Print Friendly, PDF & Email


The Big Thrill Discusses THE SECRETS OF MORGARTEN with L.S. Mangos

Book Cover: THE SECRETS OF MORGARTENA young nation in peril. A web of deception. A triangle of forbidden love.

The year is 1315. The fledgling nation of Switzerland—the Confederation Helvetica—is under threat from the Habsburg Empire. In France, the Knights Templar have been disbanded and declared heretics by the king. Magda, a beautiful weaver living near the alpine village of Morgarten, befriends Walter, a messenger and tracker who is the son of the legendary Wilhelm Tell. Walter and Magda’s budding romance is threatened by the arrival of Sébastien, a fugitive from France. What secrets is this foreigner hiding? Can Walter solve the mystery of a murder and a stolen religious artefact before a mighty battle with the Habsburgs ensues? And who will be the victors in their turbulent triangle of love?

Author Photo: L.S.Mangos

L.S. Mangos

Award-winning author L.S. Mangos recently sat down with The Big Thrill to discuss their latest mystery, THE SECRETS OF MORGARTEN.

A novel is such a major undertaking; there’s the writing of it, of course, then you’re spending months and months revising, polishing, and then promoting it. How did you know this was the book you wanted to spend the next couple of years on?

I originally started writing this medieval mystery as part of my Masters in Crime Writing at the University of East Anglia. It soon became apparent that the amount of research involved would mean I could not possibly submit a polished manuscript for my dissertation by the deadline. I put the novel aside to work on a psychological suspense The Beaten Track which was published last year. After graduation, my tutors and cohort encouraged me to re-visit and finish the historical work. As it was close to my heart, and being reminded daily as I live in the setting, I knew I had to complete the novel.

Were there any particular books, movies, or songs that were knocking around in your head while you were writing this one?

In terms of books, the wonderful works of Bernard Cornwell and CJ Sansom come to mind, the former for his particularly wonderful battle scenes. Umberto Eco’s Name of the Rose also has a mystery at its core. One of my favourite movies is A Knights Tale which I’d seen several times before and during the writing of the novel.

In the summer in the central Swiss Aegerital where I live, the haunting sound of alphorns echoes round the valley every evening at dusk. The music helped evoke a medieval, sometimes melancholic, atmosphere for my creativity.

Can you pinpoint a moment or incident that sparked the idea for this book?

In 2015, the Aegeri Valley in central Switzerland hosted a huge festival for the 700th anniversary of the Battle of Morgarten. The celebrations involved re-enactments of the battle, parades through the streets, musical performances, air-force and military participation and a medieval fayre. It was at these celebrations that the seeds of an idea for THE SECRETS OF MORGARTEN germinated.

When you first created your protagonist for this book, did you see an empty space in crime lit that you wanted to fill? What can you share about the inspiration for that character?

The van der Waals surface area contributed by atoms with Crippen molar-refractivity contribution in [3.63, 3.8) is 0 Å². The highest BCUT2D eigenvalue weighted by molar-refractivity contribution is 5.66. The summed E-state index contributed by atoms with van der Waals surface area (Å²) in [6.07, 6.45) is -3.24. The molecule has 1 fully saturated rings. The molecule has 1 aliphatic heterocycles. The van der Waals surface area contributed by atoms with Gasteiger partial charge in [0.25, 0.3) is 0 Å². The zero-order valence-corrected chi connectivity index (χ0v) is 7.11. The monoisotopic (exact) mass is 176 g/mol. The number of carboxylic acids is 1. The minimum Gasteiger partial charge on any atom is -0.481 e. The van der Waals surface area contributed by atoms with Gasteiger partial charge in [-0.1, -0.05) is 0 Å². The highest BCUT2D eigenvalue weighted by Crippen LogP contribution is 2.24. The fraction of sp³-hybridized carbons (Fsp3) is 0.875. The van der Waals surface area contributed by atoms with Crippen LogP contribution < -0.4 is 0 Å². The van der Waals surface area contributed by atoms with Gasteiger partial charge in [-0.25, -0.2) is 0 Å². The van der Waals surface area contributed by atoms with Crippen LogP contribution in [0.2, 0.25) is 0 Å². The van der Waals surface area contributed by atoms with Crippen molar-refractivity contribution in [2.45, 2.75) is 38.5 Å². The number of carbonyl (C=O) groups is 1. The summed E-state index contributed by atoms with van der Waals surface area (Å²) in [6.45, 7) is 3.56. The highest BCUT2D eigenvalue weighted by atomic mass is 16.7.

There are three protagonists in THE SECRETS OF MORGARTEN. Not everyone knows about the birth of Switzerland or its turbulent early history, but everyone knows the legend of Wilhelm (William) Tell. I thus made one of the male protagonist the son of the legend, who is named in literature as Walter, the young boy whose father shot an apple off his head. Nothing is mentioned about what happened to Walter past childhood, but I have borrowed his character to create a military messenger and medieval sleuth. Magda is perhaps atypical of this period; I wanted to portray a strong female protagonist always questioning the place of women in medieval times. And who doesn’t want to fall in love with a handsome French Templar knight like Sébastien de Molay?

In addition to a great read, what do you hope readers will take away from this story?

I hope people will realise how challenging it was for the Confederation Helvetica—today’s Switzerland—to remain independent from the Habsburg Empire throughout the entire middle ages. The historical events in the novel are correct, so readers can learn a little about European History in the 1300s.

What can you share about what you’re working on next?

Since finishing THE SECRETS OF MORGARTEN I’m finding it hard to let the characters go. There may be plans afoot to continue some medieval sleuthing with the characters.

In the meantime, I’ve returned to more contemporary projects. I’ve recently finished Six Fatal Flaws, about a psychotherapist who sets up a self-help group for some of her former PTSD patients. When her baby disappears, each member of the group comes under suspicion, including the therapist herself.


Louise Mangos writes award-winning suspense novels and short fiction which have won prizes, placed on shortlists and been narrated on BBC radio. Her books are set mostly in Switzerland. Louise holds a Masters in Crime Writing from the University of East Anglia in the UK. She lives at the foot of the Swiss Alps a few miles from the site of the Battle of Morgarten with her Kiwi husband and two sons where she enjoys an active life in the mountains.

To learn more about the author, please visit her website.